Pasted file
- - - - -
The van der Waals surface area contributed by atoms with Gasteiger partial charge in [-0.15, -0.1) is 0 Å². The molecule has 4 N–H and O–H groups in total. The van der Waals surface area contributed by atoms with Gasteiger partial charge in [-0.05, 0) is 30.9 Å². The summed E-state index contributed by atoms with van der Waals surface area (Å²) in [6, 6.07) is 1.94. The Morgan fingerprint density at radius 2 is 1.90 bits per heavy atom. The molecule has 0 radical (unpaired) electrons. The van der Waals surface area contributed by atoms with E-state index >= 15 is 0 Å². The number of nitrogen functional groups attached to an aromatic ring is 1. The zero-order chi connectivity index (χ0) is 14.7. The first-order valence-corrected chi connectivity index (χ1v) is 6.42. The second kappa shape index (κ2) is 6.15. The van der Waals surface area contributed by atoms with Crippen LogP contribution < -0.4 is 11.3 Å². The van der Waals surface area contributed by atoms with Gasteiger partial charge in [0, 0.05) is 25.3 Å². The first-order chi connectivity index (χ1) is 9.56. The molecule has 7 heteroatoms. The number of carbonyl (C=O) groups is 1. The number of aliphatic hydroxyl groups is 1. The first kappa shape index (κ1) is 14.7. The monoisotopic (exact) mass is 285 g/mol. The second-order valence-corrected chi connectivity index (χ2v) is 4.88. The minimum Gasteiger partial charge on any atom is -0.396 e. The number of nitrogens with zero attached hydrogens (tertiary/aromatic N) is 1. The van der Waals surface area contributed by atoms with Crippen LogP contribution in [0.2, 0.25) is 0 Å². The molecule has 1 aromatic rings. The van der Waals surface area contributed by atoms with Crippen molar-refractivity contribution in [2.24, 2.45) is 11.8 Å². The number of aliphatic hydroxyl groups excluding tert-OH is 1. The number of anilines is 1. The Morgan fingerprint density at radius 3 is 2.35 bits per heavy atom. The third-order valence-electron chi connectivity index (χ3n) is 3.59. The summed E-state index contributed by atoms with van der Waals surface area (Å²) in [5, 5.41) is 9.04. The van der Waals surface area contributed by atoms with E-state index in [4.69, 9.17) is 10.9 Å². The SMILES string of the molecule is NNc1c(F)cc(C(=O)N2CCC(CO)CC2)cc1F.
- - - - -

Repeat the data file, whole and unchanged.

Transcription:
The van der Waals surface area contributed by atoms with Gasteiger partial charge in [-0.15, -0.1) is 0 Å². The molecule has 4 N–H and O–H groups in total. The van der Waals surface area contributed by atoms with Gasteiger partial charge in [-0.05, 0) is 30.9 Å². The summed E-state index contributed by atoms with van der Waals surface area (Å²) in [6, 6.07) is 1.94. The Morgan fingerprint density at radius 2 is 1.90 bits per heavy atom. The molecule has 0 radical (unpaired) electrons. The van der Waals surface area contributed by atoms with E-state index >= 15 is 0 Å². The number of nitrogen functional groups attached to an aromatic ring is 1. The zero-order chi connectivity index (χ0) is 14.7. The first-order valence-corrected chi connectivity index (χ1v) is 6.42. The second kappa shape index (κ2) is 6.15. The van der Waals surface area contributed by atoms with Crippen LogP contribution < -0.4 is 11.3 Å². The van der Waals surface area contributed by atoms with Gasteiger partial charge in [0, 0.05) is 25.3 Å². The first-order chi connectivity index (χ1) is 9.56. The molecule has 7 heteroatoms. The number of carbonyl (C=O) groups is 1. The number of aliphatic hydroxyl groups is 1. The first kappa shape index (κ1) is 14.7. The monoisotopic (exact) mass is 285 g/mol. The second-order valence-corrected chi connectivity index (χ2v) is 4.88. The minimum Gasteiger partial charge on any atom is -0.396 e. The number of nitrogens with zero attached hydrogens (tertiary/aromatic N) is 1. The van der Waals surface area contributed by atoms with Crippen LogP contribution in [0.2, 0.25) is 0 Å². The molecule has 1 aromatic rings. The van der Waals surface area contributed by atoms with Crippen molar-refractivity contribution in [2.24, 2.45) is 11.8 Å². The number of aliphatic hydroxyl groups excluding tert-OH is 1. The number of anilines is 1. The Morgan fingerprint density at radius 3 is 2.35 bits per heavy atom. The third-order valence-electron chi connectivity index (χ3n) is 3.59. The summed E-state index contributed by atoms with van der Waals surface area (Å²) in [5, 5.41) is 9.04. The van der Waals surface area contributed by atoms with E-state index in [4.69, 9.17) is 10.9 Å². The SMILES string of the molecule is NNc1c(F)cc(C(=O)N2CCC(CO)CC2)cc1F.